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Deaf Access to Justice: Community Forum

Last year, the Deaf community was shook up by the controversy and circumstances surrounding the shooting deaths of several deaf individuals by police officers. After these tragic news, more personal stories by Deaf people’s experience of interacting with police, including wrongful convictions, were shared within the community. As a result, a deep concern for a Deaf individuals’ safety became wide spread.

To address those concerns, The Regional Center for Independent Living (RCIL), and The Helping Educate to Advance the Rights of the Deaf (HEARD), collaborated and created a Deaf Access to Justice Forum inviting everyone from the Deaf community. The forum, held last Thursday evening on March 16th at the Rochester Recreation Club for the Deaf (RRCD), was also a part of the RRCD’s Rochester Education Awareness Program (REAP). Our Deaf, DeafBlind, DeafDisabled, and Deaf Immigrant community volunteers acted as panelists to share important information and resources with the Deaf community. We also had additional community volunteers representing at least seven different local organizations attending the forum!

During the forum, we presented challenging real life scenarios on how to communicate effectively when it comes to interacting with police, immigration officers, courtroom officers, judges, lawyers, and interpreters. The purpose of this event was to help Deaf individuals to understand that the US justice system may not understand their needs and therefore react inappropriately.Videos were shared to demonstrate real-life worse case scenarios and how Deaf individuals can react safely and better prevent themselves from being involved in these situations. We discussed the potential risks of using “Deaf Driver Communication Visor Cards” and safety tips on how a Deaf individual can protect oneself when being pulled over by police. We also viewed “Deaf in Prison: Interacting with Signing Cops” produced by HEARD, in which critical information was given for all Deaf people to remember that cops may not trained to understand Sign Language or Deaf culture. The film sent the message that police may not always have a Deaf individual’s needs in their best interests. Tips were offered for Deaf people to remember to say if they are arrested or being interrogated by a police officer:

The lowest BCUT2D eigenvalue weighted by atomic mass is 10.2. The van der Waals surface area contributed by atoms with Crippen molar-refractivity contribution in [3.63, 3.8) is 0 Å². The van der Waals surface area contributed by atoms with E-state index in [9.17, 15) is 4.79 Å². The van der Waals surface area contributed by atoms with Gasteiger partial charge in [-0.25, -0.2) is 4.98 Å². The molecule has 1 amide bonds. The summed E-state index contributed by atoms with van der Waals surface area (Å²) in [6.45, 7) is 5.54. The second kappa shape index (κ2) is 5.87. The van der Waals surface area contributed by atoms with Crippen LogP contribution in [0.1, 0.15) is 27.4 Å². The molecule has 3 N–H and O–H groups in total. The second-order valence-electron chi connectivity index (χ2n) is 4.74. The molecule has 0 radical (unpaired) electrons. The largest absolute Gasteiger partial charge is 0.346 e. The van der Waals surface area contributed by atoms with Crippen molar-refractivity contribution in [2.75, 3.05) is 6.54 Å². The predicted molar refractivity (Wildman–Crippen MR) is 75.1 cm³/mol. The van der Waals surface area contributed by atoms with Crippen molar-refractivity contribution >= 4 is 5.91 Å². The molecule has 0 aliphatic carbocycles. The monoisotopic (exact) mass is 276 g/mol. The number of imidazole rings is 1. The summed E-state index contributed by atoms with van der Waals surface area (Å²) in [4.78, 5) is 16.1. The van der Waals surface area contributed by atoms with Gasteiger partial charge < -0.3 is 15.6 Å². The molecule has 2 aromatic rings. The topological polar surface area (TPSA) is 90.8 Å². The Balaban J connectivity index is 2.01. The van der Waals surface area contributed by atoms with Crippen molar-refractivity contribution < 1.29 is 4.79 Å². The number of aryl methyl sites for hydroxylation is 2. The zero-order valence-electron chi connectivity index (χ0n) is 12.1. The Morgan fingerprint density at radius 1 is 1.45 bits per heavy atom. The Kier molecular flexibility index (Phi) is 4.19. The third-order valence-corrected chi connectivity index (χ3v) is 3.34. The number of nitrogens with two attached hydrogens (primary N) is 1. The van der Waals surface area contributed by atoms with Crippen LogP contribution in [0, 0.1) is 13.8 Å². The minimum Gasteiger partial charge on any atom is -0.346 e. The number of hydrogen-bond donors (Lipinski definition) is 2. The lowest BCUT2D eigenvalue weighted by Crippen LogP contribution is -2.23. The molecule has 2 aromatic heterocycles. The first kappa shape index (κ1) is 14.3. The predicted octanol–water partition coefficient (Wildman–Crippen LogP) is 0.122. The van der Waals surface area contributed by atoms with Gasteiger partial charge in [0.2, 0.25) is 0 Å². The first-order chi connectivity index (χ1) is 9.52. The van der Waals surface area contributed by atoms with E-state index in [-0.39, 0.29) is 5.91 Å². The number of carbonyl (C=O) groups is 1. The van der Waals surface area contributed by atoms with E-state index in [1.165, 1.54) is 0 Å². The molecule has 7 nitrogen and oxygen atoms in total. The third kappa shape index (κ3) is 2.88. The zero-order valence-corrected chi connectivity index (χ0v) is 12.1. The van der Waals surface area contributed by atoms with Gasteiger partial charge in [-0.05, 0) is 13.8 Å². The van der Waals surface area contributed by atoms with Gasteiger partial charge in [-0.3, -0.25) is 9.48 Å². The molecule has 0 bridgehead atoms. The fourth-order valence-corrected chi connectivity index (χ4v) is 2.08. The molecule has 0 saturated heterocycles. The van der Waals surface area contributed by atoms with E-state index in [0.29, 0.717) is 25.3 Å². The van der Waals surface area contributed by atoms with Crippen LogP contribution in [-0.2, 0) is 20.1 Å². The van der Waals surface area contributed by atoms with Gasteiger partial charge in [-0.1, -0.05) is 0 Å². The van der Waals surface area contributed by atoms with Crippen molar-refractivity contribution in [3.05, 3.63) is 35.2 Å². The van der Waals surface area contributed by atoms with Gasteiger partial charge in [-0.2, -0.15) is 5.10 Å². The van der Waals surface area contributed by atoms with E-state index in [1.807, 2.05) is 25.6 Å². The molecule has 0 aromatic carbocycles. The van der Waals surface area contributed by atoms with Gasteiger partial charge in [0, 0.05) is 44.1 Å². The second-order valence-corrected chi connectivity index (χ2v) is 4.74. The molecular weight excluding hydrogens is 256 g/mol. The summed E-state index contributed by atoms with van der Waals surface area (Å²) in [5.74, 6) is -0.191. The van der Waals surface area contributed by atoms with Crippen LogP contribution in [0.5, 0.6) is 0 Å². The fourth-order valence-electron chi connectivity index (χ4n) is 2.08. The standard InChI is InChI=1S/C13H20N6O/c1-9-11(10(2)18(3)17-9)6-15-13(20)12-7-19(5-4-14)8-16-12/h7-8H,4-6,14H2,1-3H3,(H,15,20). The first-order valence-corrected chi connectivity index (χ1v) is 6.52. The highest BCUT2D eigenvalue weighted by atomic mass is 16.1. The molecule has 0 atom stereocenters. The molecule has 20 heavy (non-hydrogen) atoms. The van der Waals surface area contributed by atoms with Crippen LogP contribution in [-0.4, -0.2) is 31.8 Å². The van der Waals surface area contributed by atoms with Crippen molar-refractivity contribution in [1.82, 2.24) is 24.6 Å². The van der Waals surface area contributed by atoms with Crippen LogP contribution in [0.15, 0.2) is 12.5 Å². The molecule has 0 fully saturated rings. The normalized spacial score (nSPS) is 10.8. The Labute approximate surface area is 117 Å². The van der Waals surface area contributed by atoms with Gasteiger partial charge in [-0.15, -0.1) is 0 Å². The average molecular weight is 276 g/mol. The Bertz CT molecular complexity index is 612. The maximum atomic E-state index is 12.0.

1. “I am deaf.”2. “I have the right to have a lawyer present.”3. “I have the right to have a qualified neutral interpreter present.”4. “I wish to remain silent.”
At least 50 Deaf and DeafBlind people were in attendance at the forum and they were captivated by the information and resources shared. The Deaf attendants were eager to learn more about how justice systems work and how to further protect themselves and their Deaf loved ones. There were much more information that was not covered during the forum due to large audience’s participation in meaningful discussions. Due to the incredible success of the event, RCIL and HEARD received requests to host another Deaf Access to Justice forum to educate the Deaf community in depth on how to interact with police appropriately and how to understand their own rights regarding the justice system.

If you would like to learn more about RCIL’s Deaf and Police Integrative Committee and HEARD’s efforts, please contact either Jonathan Dollhopf at 585.286.2725, jdollhopf@rcil.org or contact Joanne Galvez at 585.286.3496, jgalvez@rcil.org.

Community Forum
Community Forum Interpretation
Community Forum Jonathan

Dustie Huff

Peer Support Integration Program

Check out one of RCIL’s very own Peer Support Specialists highlighted by ACCES-VR! Dustie Huff works out of the Rochester ACCES-VR office providing peer counseling on transportation coordination, health care management, housing navigation, and providing food and clothing referrals. Learn more about this program at our Peer Integration Program webpage. For questions, please email us at info@rcil.org or call us at 585-442-6470.

The Leadership Academy goes Long Distance

Disability Pride is a critical first training for anyone wanting to get involved as a disability activist, an advocate or an ally.  The Regional Center for Independent Living here in Rochester, NY is pleased to be in the third week of the Leadership Academy: Disability Pride course.  This is part one of a five course series that covers Disability Pride, Advocacy, Public Speaking, Media Relations, and Community Leadership on Boards and Committees. 

We are excited to have a large and diverse group of participants and are especially pleased that our disability learning community has been extended to include participants from Maryland and Washington DC for the first time.  While most people are familiar with video-conferencing and may have experienced that in a school classroom or in a business meeting, we have broken through some new ground for RCIL with using video conferencing for distance learning.  This is a first for RCIL’s Leadership Academy.